Hodge’s political sympathies were clearly with the Union. In 1865 he would weep at the news of Abraham Lincoln’s assassination. Still, he recognized that in the political questions surrounding the war between the North and the South — that is, whether the federal government or the states were ultimately sovereign — the church had no warrant from Scripture to take sides or to compel her members to do so. Christians must be obedient to the government and the church had a duty to teach and encourage such obedience. But the Bible did not settle the matter of the states versus the federal government. “The question,” Hodge wrote, “is, whether the allegiance of our citizens is primarily to the State or to the Union? However clear our own convictions of the correctness of this decision may be, or however deeply we may be impressed with its importance, yet it is not a question which this Assembly has a right to decide.” To take sides in this matter, Hodge concluded, was tantamount to singing the “Star Spangled Banner” at the Lord’s Supper.

It is just another reminder to us that our hope is not to be found in the church’s dabbling in Political Action Committees, “Get Out the Vote Campaigns,” or fine arts symposiums, but in doing the work that God has called us to do through the ordinary means of grace: Word, Sacraments, and Prayer.

Thank you, again, Charles Hodge!

I came across a great description by Charles Hodge in his Systematic Theology of spiritual mysticism which dove-tailed into a statement about the sufficiency of the Scripture in our lives as Christians:

“Evangelical Christians admit that the children of God are led by the Spirit of God, that their convictions as to truth and duty, their inward character and outward conduct, are moulded by His influence. They are children unable to guide themselves, who are led by an ever-present Father of infinite wisdom and love. This guidance is partly providential, ordering their external circumstances; partly through the Word, which is a lamp to their feet: and partly by the inward influence of the Spirit on the mind. This last, however, is also through the Word, making it intelligible and effectual, bringing it suitably to remembrance. God leads His people by the cords of a man, i.e., in accordance with the laws of his nature. This is very different from the doctrine that the soul, by yielding itself passively to God, is filled with all truth and goodness, or that in special emergencies it is controlled by blind, irrational impulses.” [italics mine]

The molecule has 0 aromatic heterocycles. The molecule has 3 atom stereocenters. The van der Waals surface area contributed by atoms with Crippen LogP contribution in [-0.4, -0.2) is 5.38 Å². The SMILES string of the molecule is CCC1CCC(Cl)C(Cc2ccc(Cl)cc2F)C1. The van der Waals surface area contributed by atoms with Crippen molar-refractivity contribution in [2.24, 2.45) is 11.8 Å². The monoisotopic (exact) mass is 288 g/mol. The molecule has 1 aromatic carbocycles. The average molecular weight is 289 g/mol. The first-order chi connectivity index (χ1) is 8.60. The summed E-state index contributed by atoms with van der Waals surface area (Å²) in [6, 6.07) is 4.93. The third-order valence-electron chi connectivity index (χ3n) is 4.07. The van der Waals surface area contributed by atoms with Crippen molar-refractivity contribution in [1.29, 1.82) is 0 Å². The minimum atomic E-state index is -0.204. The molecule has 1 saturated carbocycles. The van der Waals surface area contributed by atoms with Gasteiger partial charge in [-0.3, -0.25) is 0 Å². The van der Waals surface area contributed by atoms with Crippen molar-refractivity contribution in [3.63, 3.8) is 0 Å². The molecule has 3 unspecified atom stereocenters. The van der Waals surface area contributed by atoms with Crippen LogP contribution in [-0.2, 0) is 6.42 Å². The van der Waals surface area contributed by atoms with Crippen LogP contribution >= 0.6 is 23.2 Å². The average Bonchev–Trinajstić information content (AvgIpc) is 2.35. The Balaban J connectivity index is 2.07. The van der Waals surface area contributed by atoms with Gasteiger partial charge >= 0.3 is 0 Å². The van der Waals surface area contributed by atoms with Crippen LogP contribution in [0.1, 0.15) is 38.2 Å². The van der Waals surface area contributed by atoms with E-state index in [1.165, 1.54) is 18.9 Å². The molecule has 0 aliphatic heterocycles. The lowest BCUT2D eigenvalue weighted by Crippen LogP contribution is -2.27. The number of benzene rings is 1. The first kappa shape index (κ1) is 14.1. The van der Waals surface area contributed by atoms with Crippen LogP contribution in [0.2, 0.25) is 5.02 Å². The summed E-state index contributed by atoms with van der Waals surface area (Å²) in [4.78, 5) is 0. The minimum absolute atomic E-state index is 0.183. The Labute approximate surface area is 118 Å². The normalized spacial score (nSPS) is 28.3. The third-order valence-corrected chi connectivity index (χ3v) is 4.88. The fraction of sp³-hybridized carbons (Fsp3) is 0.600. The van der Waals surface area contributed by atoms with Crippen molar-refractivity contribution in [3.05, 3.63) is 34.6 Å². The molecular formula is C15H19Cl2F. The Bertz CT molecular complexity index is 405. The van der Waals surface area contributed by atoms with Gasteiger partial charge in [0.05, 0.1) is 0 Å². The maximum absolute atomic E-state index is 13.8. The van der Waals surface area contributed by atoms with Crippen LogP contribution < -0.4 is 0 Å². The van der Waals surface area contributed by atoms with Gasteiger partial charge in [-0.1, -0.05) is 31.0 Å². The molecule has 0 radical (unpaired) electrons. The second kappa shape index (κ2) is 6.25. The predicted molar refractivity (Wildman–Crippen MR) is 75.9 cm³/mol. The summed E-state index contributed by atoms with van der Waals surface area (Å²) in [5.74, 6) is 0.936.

Thank you, Charles Hodge, for reminding us that we need not seek for “holy” hunches, feelings, premonitions, or intuitions, but, as an alternative, rest in the sufficiency of Scripture for guidance in our daily lives.

“For bodily exercise profiteth little”–1 Timothy 4:8

Many of you know that since August I have been trying to take off a few pounds (okay, maybe more than a few). I had gotten up to 223 pounds and was having to buy bigger clothes, my feet hurt, etc… Since then, I have managed to get as low as 186, and now I have plateaued between 186 and 188. My plans are, Deo Volente (Lord willing), to lose down to 180 and try to keep my weight between 180 and 185 for the rest of my life. (I know that you are thinking, “Dream on, dream on, teenage queen…” but that’s okay, because it is in the back of my mind, too.)

Along with cutting back on how much I eat (I really didn’t change what I ate, just how much…no broccoli for me!), I thought it might be wise to do a little cardio exercise. My thinking was: what good would it do to lose all of that weight if I die from cardiac arrest? I would just be a dead, skinny guy. My thoughts about exercise had always been similar to what the first man to walk on the moon, Neil Armstrong, had mused, “I believe the Lord has only given my heart so many beats, and I am not going to waste any of them exercising.” However, now, five or six days a week, I get on my wife’s exercise bike and get my heart beat up to 130 beats a minute for thirty minutes. Could I still die tomorrow of a heart attack? Sure; my life is in the Lord’s hands and He can call me to heaven when He chooses, but the Lord may use this exercise bike as a means to keep me around long enough to watch my grandkids grow to adulthood. It is good to remember that the Lord does use means to accomplish His purposes on earth (granted, He is also “free to work without, above, and against them, at His pleasure.” (Westminster Confession of Faith, Chapter V, paragraph iii)